It was in 1930 that Gaston Hochar, of Lebanon's Chateau Musar, planted his first vineyards, after returning from Bordeaux. Major Ronald Barton (of ChÃ¡teau Langoa-Barton), who was stationed in Lebanon during World War II, befriended Gaston Hochar, strengthening links with Bordeaux and influencing the Musar style.
Gaston's first son, Serge, became Chateau Musars winemaker in 1959, while completing his winemaking studies at the University of Oenology in Bordeaux, under the tutorage of Jean Riberau and Emile Peynaud. 3 years later, Ronald Hochar (Gaston's second son) takes over the financial and marketing aspects of the winery.
It wasn't until 1977 that Serge Hochar finalised the formula for Chateau Musar Reds. 2 years later, Michael Broadbent discovers' Chateau Musar at the Bristol Wine Fair, hailing the 1967 vintage as the â€œFind of the Fair". Chateau Musar opens its UK Company to develop its sales into the UK market and thereafter into Europe.
In 1984, Decanter magazine nominates Serge Hochar as their first Man of the Year', recognising his dedication to producing superb wines throughout Lebanon's Civil War (1975-1990).
The family tradition continued in 1994 when Gaston Hochar, Serge's son joins the winery, to later become its managing director and again in 2003 when Ralph Hochar, Ronald's son joins the UK office in charge of sales in the on-trade.
2006 saw Chateau Musar obtains its first official, Organic certification for some of its vineyards.
Most recently in 2010, Serge Hochar receives the lifetime achievement award from the German magazine Der FeinSchmeker. Also Marc Hochar, Serge's second son, joins his brother Gaston to help run and expand the winery's activities.
The Chateau Musar' range of wines are this houses most famous range of wines. These are their Grands Vins', each with their unique signature and imprint in the world of wine. Since 1930, every aspect of production, grape sourcing, fermentation, oak-ageing and bottle maturation, has been trialled to achieve the ultimate expression of Musar's specific terroirs' (site-specific interactions of soil, vine, climate and time).
Organic from the outside, Chateau Musarâ€™s red vineyards are siruated towards the Southern end of the Bekka Valley, North of Lake Qaroun and about 30km South-East of Beirut. They lie near the villages of Aana and Kefraya on a range of gravelly soils over limestone â€“ ideally suited to viticulture. The wide range of soil types and aspects results in wines of distinctive character and blends of appealing complexity.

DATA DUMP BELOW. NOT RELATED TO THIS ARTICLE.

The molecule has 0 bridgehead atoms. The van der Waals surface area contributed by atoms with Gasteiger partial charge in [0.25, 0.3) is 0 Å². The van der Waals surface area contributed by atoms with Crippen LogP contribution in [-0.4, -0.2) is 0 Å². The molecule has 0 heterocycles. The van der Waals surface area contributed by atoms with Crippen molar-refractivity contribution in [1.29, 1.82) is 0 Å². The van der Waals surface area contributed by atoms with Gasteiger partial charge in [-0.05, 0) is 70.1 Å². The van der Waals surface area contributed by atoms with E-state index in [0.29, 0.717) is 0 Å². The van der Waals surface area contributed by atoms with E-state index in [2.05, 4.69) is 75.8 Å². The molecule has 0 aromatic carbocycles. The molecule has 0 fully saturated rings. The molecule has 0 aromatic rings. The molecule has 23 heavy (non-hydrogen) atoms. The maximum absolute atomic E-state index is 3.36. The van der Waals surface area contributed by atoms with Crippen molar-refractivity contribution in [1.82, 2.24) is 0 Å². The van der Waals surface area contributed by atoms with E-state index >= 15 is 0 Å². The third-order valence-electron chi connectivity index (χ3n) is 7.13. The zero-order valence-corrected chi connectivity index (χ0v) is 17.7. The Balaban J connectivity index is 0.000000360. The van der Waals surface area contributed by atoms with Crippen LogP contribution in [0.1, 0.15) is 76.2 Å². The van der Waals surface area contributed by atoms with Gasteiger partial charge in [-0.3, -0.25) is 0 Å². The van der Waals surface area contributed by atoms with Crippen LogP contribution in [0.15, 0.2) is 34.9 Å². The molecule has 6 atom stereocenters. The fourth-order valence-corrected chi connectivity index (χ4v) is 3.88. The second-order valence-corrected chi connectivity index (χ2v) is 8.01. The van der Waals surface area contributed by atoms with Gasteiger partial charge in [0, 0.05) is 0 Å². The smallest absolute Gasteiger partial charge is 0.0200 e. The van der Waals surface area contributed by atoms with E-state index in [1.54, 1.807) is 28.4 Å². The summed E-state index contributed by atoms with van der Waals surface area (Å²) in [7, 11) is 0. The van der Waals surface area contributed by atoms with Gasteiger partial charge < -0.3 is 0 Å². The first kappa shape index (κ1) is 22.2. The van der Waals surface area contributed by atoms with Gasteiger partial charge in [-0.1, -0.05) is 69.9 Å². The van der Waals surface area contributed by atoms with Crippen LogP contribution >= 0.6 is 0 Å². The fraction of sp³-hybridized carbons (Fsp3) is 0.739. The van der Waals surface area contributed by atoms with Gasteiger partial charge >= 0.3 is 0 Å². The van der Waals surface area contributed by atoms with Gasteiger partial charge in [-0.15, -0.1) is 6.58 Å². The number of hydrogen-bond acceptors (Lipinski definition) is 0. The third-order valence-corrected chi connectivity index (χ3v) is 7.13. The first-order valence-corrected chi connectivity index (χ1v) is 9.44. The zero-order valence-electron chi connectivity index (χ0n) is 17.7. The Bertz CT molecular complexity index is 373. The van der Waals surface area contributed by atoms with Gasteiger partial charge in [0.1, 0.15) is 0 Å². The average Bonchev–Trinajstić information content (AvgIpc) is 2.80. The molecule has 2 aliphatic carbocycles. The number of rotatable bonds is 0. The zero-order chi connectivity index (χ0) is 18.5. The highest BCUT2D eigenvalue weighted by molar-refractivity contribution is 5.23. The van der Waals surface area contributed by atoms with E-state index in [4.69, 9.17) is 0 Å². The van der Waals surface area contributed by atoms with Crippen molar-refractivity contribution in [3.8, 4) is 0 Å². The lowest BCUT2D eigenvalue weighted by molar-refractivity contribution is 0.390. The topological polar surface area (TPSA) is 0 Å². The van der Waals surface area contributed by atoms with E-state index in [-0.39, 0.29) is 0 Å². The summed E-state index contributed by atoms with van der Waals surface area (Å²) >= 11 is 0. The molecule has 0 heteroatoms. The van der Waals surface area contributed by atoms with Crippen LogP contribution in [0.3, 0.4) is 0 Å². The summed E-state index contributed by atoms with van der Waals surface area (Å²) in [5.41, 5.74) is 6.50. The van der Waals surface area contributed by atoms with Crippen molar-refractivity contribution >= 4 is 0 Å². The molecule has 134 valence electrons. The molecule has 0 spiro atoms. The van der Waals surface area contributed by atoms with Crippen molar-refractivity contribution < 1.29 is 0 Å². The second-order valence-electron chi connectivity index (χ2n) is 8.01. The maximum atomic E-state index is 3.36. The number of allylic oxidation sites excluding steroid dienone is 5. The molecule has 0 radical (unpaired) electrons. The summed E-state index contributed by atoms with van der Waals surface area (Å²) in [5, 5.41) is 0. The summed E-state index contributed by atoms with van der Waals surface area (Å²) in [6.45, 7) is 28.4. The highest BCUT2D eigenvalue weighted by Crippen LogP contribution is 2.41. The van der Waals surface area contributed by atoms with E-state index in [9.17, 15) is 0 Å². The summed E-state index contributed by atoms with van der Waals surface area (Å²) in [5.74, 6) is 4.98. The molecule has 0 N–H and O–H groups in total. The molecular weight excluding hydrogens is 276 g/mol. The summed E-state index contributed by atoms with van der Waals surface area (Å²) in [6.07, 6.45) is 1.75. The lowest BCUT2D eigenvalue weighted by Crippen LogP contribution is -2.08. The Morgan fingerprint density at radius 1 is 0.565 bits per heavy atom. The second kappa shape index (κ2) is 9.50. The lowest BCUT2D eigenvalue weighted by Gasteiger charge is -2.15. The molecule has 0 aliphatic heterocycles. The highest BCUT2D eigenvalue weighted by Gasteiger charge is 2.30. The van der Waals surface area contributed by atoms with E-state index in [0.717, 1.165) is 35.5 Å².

The 2013 harvest at Chateau Musar could be summarised in one word â€“ elegance. Rain and snowfall during the winter of 2012/13 was higher than in previous years, a welcome change after many years of poor rainfall. April was cooler than usual and in May, the vineyards were exceptionally green due to the combination of the winter and spring weather. Flowering was successful and yields were healthy but we experienced a week of intense heat in late August which resulted in high sugar contents of the Cabernet Sauvignon and Carignan â€“ the only red variety that did not react to the climatic changes was the Cinsault which was harvested last on the 27th September.
The red fermentation process was unbelievably slow this year, something never seen before. Fermentation temperatures did not exceed 29Â°C and some vats needed no temperature control. On the other hand, malolactic fermentation was completed surprisingly quickly, the two fermentations seemingly working in opposite directions. Aged in French Nevers oak barrels for one year, blended in the spring of 2016, the 2013 vintage was bottled during the summer of 2016. Vintage release â€“ 2020.
Marvellously warm Mediterranean fruits on the nose, would be autumnal but for their vigorous presence, as rich and robust as expected on the palate, almost the essence of Lebanon in the glass with rich spice and cooling breezes, the dry herby fruit flows with energy over the palate before giving way to a finish that confirms the structure, fruit and tannins blending in exuberantly with intriguing hints of much more to come in the next decade.